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Catweazle - Eccentric Saxon sorcerer (whose spells always go wrong) featured on the British children's series CATWEAZLE/LWT/1970-72.

Catweazle (Geoffrey Bayldon) lived in a cave during eleventh century. One day, while trying to evade Norman soldiers who wanted to arrest him for witchcraft (“Know that I am Catweazle. Thou canst not catch me, thou wood-lice!”), Catweazle casts a spell to fly away but instead falls into a lake. When he resurfaces, the shocked sorcerer finds that he has traveled to the future - to a small Hexwood Farm pond in the year 1970, to be exact.

Now stuck in a bizarre new world filled with magic like motor cars, telephones ("telly bone"), electricity ("electrickery"), lightbulbs ("sun in a bottle"), and cameras (“If she has my image I am her slave!”), Catweazle attempts to find a way back to his own time.

The only things Catweazle has from his past life are his smelly clothes, his familiar - a toad named Touchwood, his thumb ring and Adamcos, a magical dagger which Catweazle uses to cast spells.

Soon after arriving in the 20th century, Catweazle befriends a local 14-year-old boy from Hexwood Farm named Edward "Carrot" Bennet (Robin Davies) and moves into an old water tower which he calls "Castle Saburac."

Learning to keep out of sight of the other locals including Carrot's father, and farmhand Sam was Catweazle primary worry. But still suspicious of these modern times, he makes sure he stays incognito by casting a spell on Carrot which prohibits him from telling anyone about him.

Cast of Series One
Catweazle, Carrot, his Father and Farmhand Sam

Eventually, Catweazle find the magic he needs to travel back to his own time. So, he bids farewell to the strange new land and travels back through the watery landscape to surface back in his own time. (“Nine hundred years are waiting. Fare thee well...”

At the start of the second series, Catweazle resurfaces in the eleventh century only to be imprisoned in Farthing Castle by Norman lord William de Collynforde, who believes that his captive can conjure up gold.

Escaping from his cell, Catweazle casts another flying spell and hurls himself off the battlements. But the "flying part" of the spell fails and Catweazle falls into the castle moat. When he resurfaces, he quickly discerns that he has once again been transported back to the 20th century.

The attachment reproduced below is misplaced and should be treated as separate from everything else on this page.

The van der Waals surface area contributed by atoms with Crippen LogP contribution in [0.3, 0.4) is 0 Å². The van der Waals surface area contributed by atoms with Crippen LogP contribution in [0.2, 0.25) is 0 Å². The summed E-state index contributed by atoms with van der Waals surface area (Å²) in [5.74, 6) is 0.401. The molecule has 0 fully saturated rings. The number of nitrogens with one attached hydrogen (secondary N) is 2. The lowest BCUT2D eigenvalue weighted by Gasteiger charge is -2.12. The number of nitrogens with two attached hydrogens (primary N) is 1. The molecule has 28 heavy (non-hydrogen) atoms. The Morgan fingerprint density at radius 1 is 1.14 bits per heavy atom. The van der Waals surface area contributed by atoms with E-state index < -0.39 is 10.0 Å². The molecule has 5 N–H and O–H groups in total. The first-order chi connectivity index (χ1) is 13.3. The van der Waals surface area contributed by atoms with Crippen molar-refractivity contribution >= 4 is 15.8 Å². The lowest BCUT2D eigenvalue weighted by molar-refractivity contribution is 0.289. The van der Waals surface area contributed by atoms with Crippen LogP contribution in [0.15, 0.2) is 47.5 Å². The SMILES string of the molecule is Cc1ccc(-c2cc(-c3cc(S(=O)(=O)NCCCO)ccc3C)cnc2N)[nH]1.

Disappointed, but ever practical, Catweazle befriends a 12-year-old aristocrat named Cedric (Gary Warren), the son of Lord and Lady Collingforth whose family lives in a large stately white house with a clock tower near Kings Farthing, that was built over the remains of Farthing Castle.

Soon, Catweazle enlists Cedric in a search to find 13 magical signs of the zodiac which Catweazle believes will get him back to the eleventh century.

"Twelve there are that circle round.
If power you seek they must be found.
Look for where the thirteenth lies.
Mount aloft - the one who flies".

For his assistance, Catweazle promises to help Cedric locate the lost Collingford treasure so that he could restore the family's failing fortune. The final episode ended with the Catweazle the wizard flying off in a balloon into the unknown (the balloon bearing the name "Zodiac").

Catweazle Logo

TRIVIA NOTE: The series was conceived and written by Richard Carpenter and produced by London Weekend Television. The stories of both seasons were adapted in to the books "Catweazle"  and "Catweazle and the Magic Zodiac."

The series also spawned three annuals specials, and long-running comic strips in TV Comic (issues 949 to 1033), and the TV Times, Look In (January 1972 to December 1974).

In addition, Catweazle won Richard Carpenter the prestigious Writers’ Guild Award for the Best TV Drama Script in 1971. The series theme song was an instrumental piece called 'Busy Boy' by Ted Dicks.

The inspiration for the title of the show came about when Richard Carpenter observed the name "Catweazle" on a gate while taking a walk near a turkey farm in Sussex (TV Zone #46, Sept. 1993).

Later, Carpenter came across a picture by Hieronymous Bosch called the 'Crowning with Thorns’ with the image of a little man pointing up at Jesus on the cross. Liking his looks, Carpenter used that little man as his inspiration for the Catweazle character.

The house used in the second series is Brickendonbury Manor in Hertfordshire. According to producer Carl Mannin (Look-In May, 6th 1972), the house's history mirrored that of the TV house. “Firstly, he (Richard) wanted a Norman castle to show Catweazle's escape, but we realized how difficult it would be to find one we could use. So then Richard wrote that the house he imagined was situated on the site of the old castle which was burnt down in the 1850s and was rebuilt by the owners. Then we found Brickendonbury... There were stories that it had been used during the war to train British agents, and that Winston Churchill used it as his secret headquarters. But what really stunned us was that we discovered it actually had been built on an old castle site, and it really had been burnt down in the 1850s!”


Cast Credits

Geoffrey Bayldon as Catweazle
Peter Butterworth as Groom
Robin Davies as Carrot
Elspet Gray as Lady Collingford
Neil McCarthy as Sam Woodyard
Gwen Nelson as Mrs Gowdie
Charles 'Bud' Tingwell as Mr. Bennet
Gary F. Warren as Cedric Collingford
Moray Watson as Lord Collingford

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